10 rules disciplined people live by to elevate their life

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Want to know one thing you can do right now to elevate and improve your life?

Instead, I’m going to give you 10. 

These are the foundational rules that disciplined people practice on a daily basis to have better and more fulfilling lives. 

1) Follow through. Every time. 

The top one of the rules disciplined people live by to elevate their life is that they follow through no matter what. 

If they say they will do something they do their damn best to do that if possible. 

If they can’t, they let everyone else know and reschedule. 

When it comes to their own promises to themselves, they don’t relax the rules in any way. 

If they vow to get up daily and run four kilometers, they do exactly that, and they create firmly-enforced consequences and an accountability partner if necessary whenever they fail to stick to the bargain. 

If they promise their mom to show her how to post photos on Facebook, they do it, no matter how aggravating and how many hours it could take to do such a simple thing. 

Disciplined people know that discipline only counts when you do it every day and have accountability when you fall through. 

2) Don’t play the victim. Ever.

Disciplined people know that nothing is quite so addictive as the cheap wine of tragedy. 

Poor me is the rally cry of many of the saddest people in history and it’s more addictive than heroin. 

When you think the universe has singled you out for more pain and suffering than anyone else, you do one thing and one thing only:

You disempower the sh*t out of yourself. 

That’s why people who want a good life don’t even dip a toe into playing the victim. Not even once. 

There are so many times life victimizes us. Why make it twice as bad by believing we’re uniquely disadvantaged and suffering in a way that makes us deserve some outcome or reward?

It doesn’t work that way!

The victim mentality seeps into your system without you even noticing, but it just gets worse and more painful the more you indulge in it, and it never presents solutions, only reinforces itself. 

The disciplined individual avoids focusing on victimization like the plague. 

They know that that sh*t will kill you, and they don’t want any part of it! 

3) Think long term. Always. 

Elon Musk is one individual who has strong self-discipline

He’s smart, certainly and creative, but he also sticks to a philosophy that has helped him enormously in life.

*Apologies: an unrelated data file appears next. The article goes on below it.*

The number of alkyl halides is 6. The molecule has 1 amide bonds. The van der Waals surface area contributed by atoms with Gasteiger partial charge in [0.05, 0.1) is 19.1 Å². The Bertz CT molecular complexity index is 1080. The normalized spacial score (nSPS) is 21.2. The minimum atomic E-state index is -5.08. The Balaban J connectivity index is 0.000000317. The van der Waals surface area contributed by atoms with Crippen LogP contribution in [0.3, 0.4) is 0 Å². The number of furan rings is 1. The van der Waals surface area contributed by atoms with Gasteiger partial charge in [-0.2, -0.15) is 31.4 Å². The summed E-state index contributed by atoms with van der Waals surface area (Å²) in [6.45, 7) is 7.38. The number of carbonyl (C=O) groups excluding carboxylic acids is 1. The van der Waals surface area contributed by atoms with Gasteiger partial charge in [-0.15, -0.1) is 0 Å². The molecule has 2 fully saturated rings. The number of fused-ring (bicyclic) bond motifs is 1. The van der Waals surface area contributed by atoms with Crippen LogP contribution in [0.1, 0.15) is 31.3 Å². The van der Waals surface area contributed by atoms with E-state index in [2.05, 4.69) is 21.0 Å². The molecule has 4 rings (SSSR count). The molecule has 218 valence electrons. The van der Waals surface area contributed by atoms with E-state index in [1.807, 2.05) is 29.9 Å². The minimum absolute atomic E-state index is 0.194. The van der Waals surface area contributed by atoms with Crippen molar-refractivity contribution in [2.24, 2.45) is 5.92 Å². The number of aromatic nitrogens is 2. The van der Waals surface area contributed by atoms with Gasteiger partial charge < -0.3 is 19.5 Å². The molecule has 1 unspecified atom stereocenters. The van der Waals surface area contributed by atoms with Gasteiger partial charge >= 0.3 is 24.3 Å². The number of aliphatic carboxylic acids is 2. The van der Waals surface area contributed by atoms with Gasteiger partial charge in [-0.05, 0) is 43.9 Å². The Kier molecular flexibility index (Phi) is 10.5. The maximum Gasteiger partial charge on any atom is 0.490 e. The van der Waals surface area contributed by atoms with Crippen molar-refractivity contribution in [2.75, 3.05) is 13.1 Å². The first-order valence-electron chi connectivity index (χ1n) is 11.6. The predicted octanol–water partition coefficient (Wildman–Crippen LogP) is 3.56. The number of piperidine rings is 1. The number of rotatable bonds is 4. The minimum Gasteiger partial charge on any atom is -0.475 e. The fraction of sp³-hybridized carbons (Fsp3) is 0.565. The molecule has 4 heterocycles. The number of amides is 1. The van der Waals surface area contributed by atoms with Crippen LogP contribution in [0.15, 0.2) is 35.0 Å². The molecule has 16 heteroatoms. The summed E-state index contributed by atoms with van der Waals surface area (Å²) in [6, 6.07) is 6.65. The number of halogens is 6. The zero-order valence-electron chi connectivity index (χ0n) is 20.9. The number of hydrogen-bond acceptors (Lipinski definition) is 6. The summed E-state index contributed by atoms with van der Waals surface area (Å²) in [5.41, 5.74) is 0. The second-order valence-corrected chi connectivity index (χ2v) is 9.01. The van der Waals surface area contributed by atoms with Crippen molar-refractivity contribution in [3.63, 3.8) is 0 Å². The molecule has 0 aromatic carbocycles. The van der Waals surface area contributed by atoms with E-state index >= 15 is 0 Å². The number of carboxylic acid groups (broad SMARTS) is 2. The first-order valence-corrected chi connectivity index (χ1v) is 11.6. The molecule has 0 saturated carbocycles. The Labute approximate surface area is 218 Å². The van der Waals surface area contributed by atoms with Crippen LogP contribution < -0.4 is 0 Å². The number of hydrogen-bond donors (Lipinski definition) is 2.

This is a philosophy called “longtermism.”

It is exactly what it sounds like: putting long term success and growth ahead of short term profit and reward. 

Disciplined people are great investors, because they don’t just jump for the nearest penny stock and lose everything. 

If they start a business they do it step by step, not all at once. 

Disciplined people think long term about their personal and professional life, and as such they tend to be much more successful. 

They come up with companies, creations, relationships and ideas that stand the test of time, not just the next couple of days. 

They are in it for the long haul and they’re able to avoid getting addicted to temporary dopamine hits in favor of actually building something real and lasting in their personal and professional life. 

This truly makes all the difference!

4) Keep fit. Daily. 

The mind and body are intrinsically connected in so many ways, and each day science reveals more to us about how true that is. 

Take gut health, for example, which relates deeply to our immune strength, mood and psychological health. 

One of the top rules disciplined people live by to elevate their life is staying physically fit. 

They try to eat as well as possible in our ultra busy modern world and they go for a run or a walk if they can, or stop by the gym. 

Healthy body, healthy mind is more than just a cliche, it’s a fundamental truth! 

5) Know when to say yes. 

Disciplined people like to get involved in projects, goals and relationships that are meaningful to them. 

They know when to say yes and when collaboration is a good idea. 

If they trust those around them and feel something is worth pursuing, they will go for it. 

To talk about starting a new business, for example, the disciplined individual knows when to say yes to a great idea or opportunity. 

Is there a vacant lot that’s quite a decent price on which he or she could build a hotel and potentially resell in ten years?

Others might be too scared to go for it, but the disciplined person knows when to let go and say yes.